Selangor Journal
A money changer counts RM100 and US$100 bill notes. — Picture by BERNAMA

Ringgit remains resilient despite strengthening US dollar

By Zufazlin Baharuddin

KUALA LUMPUR, April 17 — The ringgit remains resilient despite the strengthening US dollar amid expectations that the US Federal Reserve would maintain interest rates higher for longer.

Economist Geoffrey Williams said all currencies are suffering against the greenback globally, and the ringgit is more resilient at present because Bank Negara Malaysia (BNM) has been effective in managing the market.

Malaysia is pooling all the necessary resources to support the local currency, with BNM stating that it is ready to deploy the tools at its disposal to ensure the Malaysian financial markets remain orderly and continue to function efficiently.

The central bank recently said the ongoing coordinated efforts to encourage more consistent inflows by the government-linked companies and government-linked investment companies, as well as greater engagements with Malaysian corporates and businesses, have resulted in a positive impact and are deemed sustainable.

“The inflows from the coordinated efforts have helped to stabilise the ringgit,” he told Bernama.

The ringgit is currently hovering at 4.79 versus the US dollar.

Today, the ringgit closed firmer against the US dollar amid a technical rebound after three days of losses. At 6 pm, it was quoted at 4.7910/7950 against the greenback compared with Tuesday’s closing of 4.7945/7970.

According to Bloomberg data, since February 26 this year, when the coordination efforts by the government began, the ringgit has only declined by 0.38 per cent compared to the US dollar.

By comparison, the Indonesian rupiah was down 0.70 per cent versus the US dollar, the Thai baht 1.35 per cent, the Singapore dollar 1.60 per cent, the Philippine peso 1.90 per cent, the Chinese yuan 0.57 per cent, the Japanese yen 2.72 per cent, the Taiwan won 2.88 per cent, and the South Korean won 4.56 per cent.

Williams said the declining ringgit does not reflect the country’s underlying economic fundamentals, as the local note’s current value is highly influenced by external factors.

“The current value of the ringgit is influenced by global factors, including geopolitical issues in the Middle East that are raising risk and signals from the Fed that interest rates will remain high for longer.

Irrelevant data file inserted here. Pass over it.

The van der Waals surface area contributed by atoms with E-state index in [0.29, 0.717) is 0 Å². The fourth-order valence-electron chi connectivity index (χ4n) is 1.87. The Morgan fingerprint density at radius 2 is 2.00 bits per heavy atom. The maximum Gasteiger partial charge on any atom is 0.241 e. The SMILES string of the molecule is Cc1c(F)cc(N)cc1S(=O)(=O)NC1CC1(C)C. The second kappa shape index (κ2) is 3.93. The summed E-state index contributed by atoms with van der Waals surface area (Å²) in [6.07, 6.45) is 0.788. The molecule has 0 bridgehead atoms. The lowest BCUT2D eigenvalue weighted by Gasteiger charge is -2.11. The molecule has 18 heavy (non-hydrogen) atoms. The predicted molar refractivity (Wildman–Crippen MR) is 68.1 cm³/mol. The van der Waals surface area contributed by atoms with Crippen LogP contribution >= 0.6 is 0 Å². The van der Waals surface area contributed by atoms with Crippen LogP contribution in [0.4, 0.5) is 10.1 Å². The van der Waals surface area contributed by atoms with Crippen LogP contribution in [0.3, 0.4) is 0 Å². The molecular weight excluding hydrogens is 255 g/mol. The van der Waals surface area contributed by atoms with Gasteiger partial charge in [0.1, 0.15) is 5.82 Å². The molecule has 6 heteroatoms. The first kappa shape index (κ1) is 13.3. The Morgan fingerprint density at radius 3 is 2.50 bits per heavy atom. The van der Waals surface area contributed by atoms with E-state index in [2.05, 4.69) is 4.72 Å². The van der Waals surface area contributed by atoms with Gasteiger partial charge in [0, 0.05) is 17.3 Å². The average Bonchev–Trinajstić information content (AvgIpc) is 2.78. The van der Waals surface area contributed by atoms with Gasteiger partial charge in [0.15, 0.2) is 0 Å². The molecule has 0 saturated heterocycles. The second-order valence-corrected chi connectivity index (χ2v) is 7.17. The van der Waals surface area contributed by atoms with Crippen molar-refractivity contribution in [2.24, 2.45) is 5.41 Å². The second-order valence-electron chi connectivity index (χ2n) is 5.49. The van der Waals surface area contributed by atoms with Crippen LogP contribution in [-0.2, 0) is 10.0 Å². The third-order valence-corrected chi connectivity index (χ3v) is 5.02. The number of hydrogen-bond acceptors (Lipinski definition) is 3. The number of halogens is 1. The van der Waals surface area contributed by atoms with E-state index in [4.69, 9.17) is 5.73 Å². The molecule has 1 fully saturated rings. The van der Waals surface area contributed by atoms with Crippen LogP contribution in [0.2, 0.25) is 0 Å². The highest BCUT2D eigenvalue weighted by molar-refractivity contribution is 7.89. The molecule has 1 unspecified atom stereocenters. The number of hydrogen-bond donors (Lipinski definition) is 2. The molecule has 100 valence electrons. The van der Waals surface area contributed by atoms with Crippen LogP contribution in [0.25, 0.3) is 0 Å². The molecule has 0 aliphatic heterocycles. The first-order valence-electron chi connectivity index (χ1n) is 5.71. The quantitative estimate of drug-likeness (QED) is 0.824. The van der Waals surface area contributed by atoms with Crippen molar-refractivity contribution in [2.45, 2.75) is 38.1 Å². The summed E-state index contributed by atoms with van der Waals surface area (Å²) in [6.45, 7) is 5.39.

“This is pushing money out of markets like Malaysia to places with higher returns, like the United States,” he said.

Meanwhile, Putra Business School’s Master of Business Administration programme director Associate Prof Ahmed Razman Abdul Latiff said that despite the lower ringgit, the local currency emerged as the best performer among Asean currencies.

“Our economic fundamentals have remained strong and resilient. We are still registering positive quarterly gross domestic product growth, as well as positive current account and trade balances,” he said.

Razman said the foreign exchange market is expected to remain volatile throughout the second quarter of the year as there is no indication of the Middle East crisis de-escalating anytime soon, coupled with the possibility of the Fed keeping interest rates high for now.

Hence, the ringgit’s performance will remain erratic for the time being.

He added that long-term measures must be taken to ensure its continued stability.

“The Malaysian government may be taking proactive measures to mitigate the potential impact of geopolitical risks, such as diversifying energy sources, strengthening diplomatic ties to ensure stability in the region, and closely monitoring market developments.

“Malaysia can work with international partners to monitor and manage risks, ensure market stability, and promote economic resilience,” Razman said.

— Bernama

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Editor Selangor Journal